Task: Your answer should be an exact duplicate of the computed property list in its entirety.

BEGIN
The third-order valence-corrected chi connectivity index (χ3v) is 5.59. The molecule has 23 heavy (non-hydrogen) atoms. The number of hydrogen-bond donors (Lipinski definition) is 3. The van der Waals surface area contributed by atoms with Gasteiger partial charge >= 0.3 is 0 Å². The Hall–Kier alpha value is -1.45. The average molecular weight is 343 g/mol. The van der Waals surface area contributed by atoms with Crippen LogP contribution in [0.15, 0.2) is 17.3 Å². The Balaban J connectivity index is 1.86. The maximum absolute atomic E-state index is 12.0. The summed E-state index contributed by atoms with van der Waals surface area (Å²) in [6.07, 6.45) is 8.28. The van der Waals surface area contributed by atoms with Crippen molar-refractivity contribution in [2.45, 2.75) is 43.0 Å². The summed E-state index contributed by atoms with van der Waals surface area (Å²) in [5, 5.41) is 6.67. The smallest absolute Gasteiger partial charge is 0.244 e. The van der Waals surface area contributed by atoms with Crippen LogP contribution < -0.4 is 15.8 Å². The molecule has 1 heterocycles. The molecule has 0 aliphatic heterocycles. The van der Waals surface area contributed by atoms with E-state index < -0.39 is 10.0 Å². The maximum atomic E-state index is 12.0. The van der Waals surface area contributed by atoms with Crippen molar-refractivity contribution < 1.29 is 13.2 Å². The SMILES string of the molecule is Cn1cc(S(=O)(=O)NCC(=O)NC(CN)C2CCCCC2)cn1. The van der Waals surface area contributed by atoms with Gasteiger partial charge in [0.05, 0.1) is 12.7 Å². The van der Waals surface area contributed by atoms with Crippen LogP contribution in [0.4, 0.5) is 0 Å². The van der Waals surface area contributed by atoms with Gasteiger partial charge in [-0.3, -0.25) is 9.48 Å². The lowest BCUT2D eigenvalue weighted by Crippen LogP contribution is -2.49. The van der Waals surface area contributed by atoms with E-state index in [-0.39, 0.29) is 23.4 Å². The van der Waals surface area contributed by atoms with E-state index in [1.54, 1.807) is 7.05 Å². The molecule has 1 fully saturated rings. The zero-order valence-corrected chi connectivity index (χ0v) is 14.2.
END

The third-order valence-corrected chi connectivity index (χ3v) is 5.59. The molecule has 23 heavy (non-hydrogen) atoms. The number of hydrogen-bond donors (Lipinski definition) is 3. The van der Waals surface area contributed by atoms with Gasteiger partial charge >= 0.3 is 0 Å². The Hall–Kier alpha value is -1.45. The average molecular weight is 343 g/mol. The van der Waals surface area contributed by atoms with Crippen LogP contribution in [0.15, 0.2) is 17.3 Å². The Balaban J connectivity index is 1.86. The maximum absolute atomic E-state index is 12.0. The summed E-state index contributed by atoms with van der Waals surface area (Å²) in [6.07, 6.45) is 8.28. The van der Waals surface area contributed by atoms with Crippen molar-refractivity contribution in [2.45, 2.75) is 43.0 Å². The summed E-state index contributed by atoms with van der Waals surface area (Å²) in [5, 5.41) is 6.67. The smallest absolute Gasteiger partial charge is 0.244 e. The van der Waals surface area contributed by atoms with Crippen LogP contribution < -0.4 is 15.8 Å². The molecule has 1 heterocycles. The molecule has 0 aliphatic heterocycles. The van der Waals surface area contributed by atoms with E-state index < -0.39 is 10.0 Å². The maximum atomic E-state index is 12.0. The van der Waals surface area contributed by atoms with Crippen molar-refractivity contribution < 1.29 is 13.2 Å². The SMILES string of the molecule is Cn1cc(S(=O)(=O)NCC(=O)NC(CN)C2CCCCC2)cn1. The van der Waals surface area contributed by atoms with Gasteiger partial charge in [0.05, 0.1) is 12.7 Å². The van der Waals surface area contributed by atoms with Crippen LogP contribution in [0.4, 0.5) is 0 Å². The van der Waals surface area contributed by atoms with Gasteiger partial charge in [-0.3, -0.25) is 9.48 Å². The lowest BCUT2D eigenvalue weighted by Crippen LogP contribution is -2.49. The van der Waals surface area contributed by atoms with E-state index in [-0.39, 0.29) is 23.4 Å². The van der Waals surface area contributed by atoms with E-state index in [1.54, 1.807) is 7.05 Å². The molecule has 1 fully saturated rings. The zero-order valence-corrected chi connectivity index (χ0v) is 14.2.